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    Murphy,

    Thanks for the explanation. My AAADD (Age Activated Attention Deficit Disorder) must be getting really bad because it's taken me longer than usual to conceptualize this. So, let's see if I get it. One of the benefits of minimum full length resizing is that it will align the bullet with the bore. This assumes that the chamber and bore are in perfect alignment and since nothing's perfect, any benefit will be dependent on the degree of imperfection in the bore chamber alignment. Until the cases work harden, a bolt action rifle has enough camming action to do the job with fired cases of correct length. Having the bullet aligned with the bore in the case does not guarantee perfect alignment "due to case or chamber eccentricities." (Hornady, 2007) So, in practical terms, with reasonable concentricity and alignment between the chamber and bore, and if you shoot a bolt action with adequate camming force, average Joe is not going to see any "benefit" from minimal head space sizing using a standard F/L die. The bolt handle might turn a little easier when closing the action. It would be better for accuracy and case life, when F/L sizing is necessary, to use a dedicated body die for F/L sizing and adjust it to maintain the head space established by firing, and then neck size. If I understood you correctly, a Redding small body die could be used the same way with non-bolt rifles to maintain minimal head space and not work the brass up into the neck lengthening the cases.

    Is this how the RCBS X dies work?

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    Wow! I do think you got it, in fact it even makes sense to me when you say it. Yes the body die is a better way to work it. Redding does now make die sets with the body die and the standard neck die and seater or with the new bushing neck die, body and seater die. These are only in the "most popular calibers", but can be bought individually for just about every thing. A body die is not so expensive and a guy can buy one for each of his hunting calibers and make better ammo.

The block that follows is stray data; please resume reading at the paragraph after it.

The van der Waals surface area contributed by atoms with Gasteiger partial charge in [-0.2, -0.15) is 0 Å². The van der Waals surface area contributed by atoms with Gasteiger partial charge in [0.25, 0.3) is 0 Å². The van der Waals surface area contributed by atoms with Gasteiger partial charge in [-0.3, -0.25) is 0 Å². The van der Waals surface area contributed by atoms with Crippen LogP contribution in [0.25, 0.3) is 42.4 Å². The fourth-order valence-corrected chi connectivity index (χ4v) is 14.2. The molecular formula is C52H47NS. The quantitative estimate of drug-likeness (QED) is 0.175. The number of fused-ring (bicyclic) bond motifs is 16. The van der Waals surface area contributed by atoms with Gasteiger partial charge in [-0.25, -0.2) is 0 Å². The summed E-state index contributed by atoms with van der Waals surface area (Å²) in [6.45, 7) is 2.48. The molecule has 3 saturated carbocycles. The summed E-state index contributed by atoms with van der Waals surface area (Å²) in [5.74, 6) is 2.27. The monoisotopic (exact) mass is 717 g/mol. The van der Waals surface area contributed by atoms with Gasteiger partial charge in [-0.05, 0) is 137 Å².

I think the RCBS X-dies are a sliding sleeve or mandrel type of die. It has a sleeve that floats up and down and stays with the case so that when the case is pulled out over the expander the sleeve keeps it in alignment and does allow the expander to overly stretch or deform the case mouth, this a common cause of cases needing trimmed. The expander sometimes overworks a case necks. The neck sizer or n/s portion of a f/l die makes the neck perfectly round and concentric the the expander destroys that when we yank it through the case. This stretches the neck length and deforms it some. This sliding sleeve is also used in the seater to maintain concentric alignment. The X-dies reduce this with the sliding sleeve and I think the new Hornady dies are similar to the RCBS X dies.

    Redding has this same concept with the micro adjustable, sliding sleeve, removable neck bushing die called the Competition Bushing Style Neck Sizing Die, or they have it without the sliding sleeve called the Type S- Bushing Neck Sizing Die. (All these upper case letters could be replaced with a $, they is pricey.) I have a few sets for specialty target calibers of the comp. bushing sizer and comp seater with a body die. This is the epitome of extreme precision for professional shooters who demand "perfect" ammo for an upcoming match (You can thank David Tubbs Kyle Brown for that) My PPC's and BR calibers and the 6.5 Scan, 6.5-284, 6.5-08 and 6.5-300 RSAUM, and a half dozen that start with 30 something, are in these. Redding also has a carbide expander button replacement for most calibers and it is round and slick and not only eliminates the need for lube it is round and doesn't deform case necks the way most expanders do. This and the body die are the most bang for the buck for us common shooters or for hunting ammo.

    Yes they have the small base body die for the M760, which will help.

    I think most companies are making these types of dies now, I am just more familiar with the Redding brand. I have many shining examples of their wares. I have a set of the new Hornady New Dimensions Dies for the 375 Ruger and they have a sliding sleeve in the seater die for better alignment. Any of these are to make finished rounds with less runout and better aligned ammo. I think they make better ammo than I am a shooter.

    Everything in this life is upside down. Back when I could shoot we couldn't get good barrels or dies and now with all this new stuff and high level precision it's all I can do to find the loading bench let alone the front sight. Youth is wasted on the young!
    Is there nothing so sacred on this earth that you aren't willing to kill or die for?



  5. #5

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    Murphy,

    Thanks again. This is starting to be come clear to me. I may order a small body die for loading the 760. This rifle is capable of shooting groups that defy what one would expect from a gun with the type of trigger (or more accurately firing pin release mechanism as those creepy crawly things should be called) it has. At the least, I should get a few more reloadings before I have to send the cases to the recycler.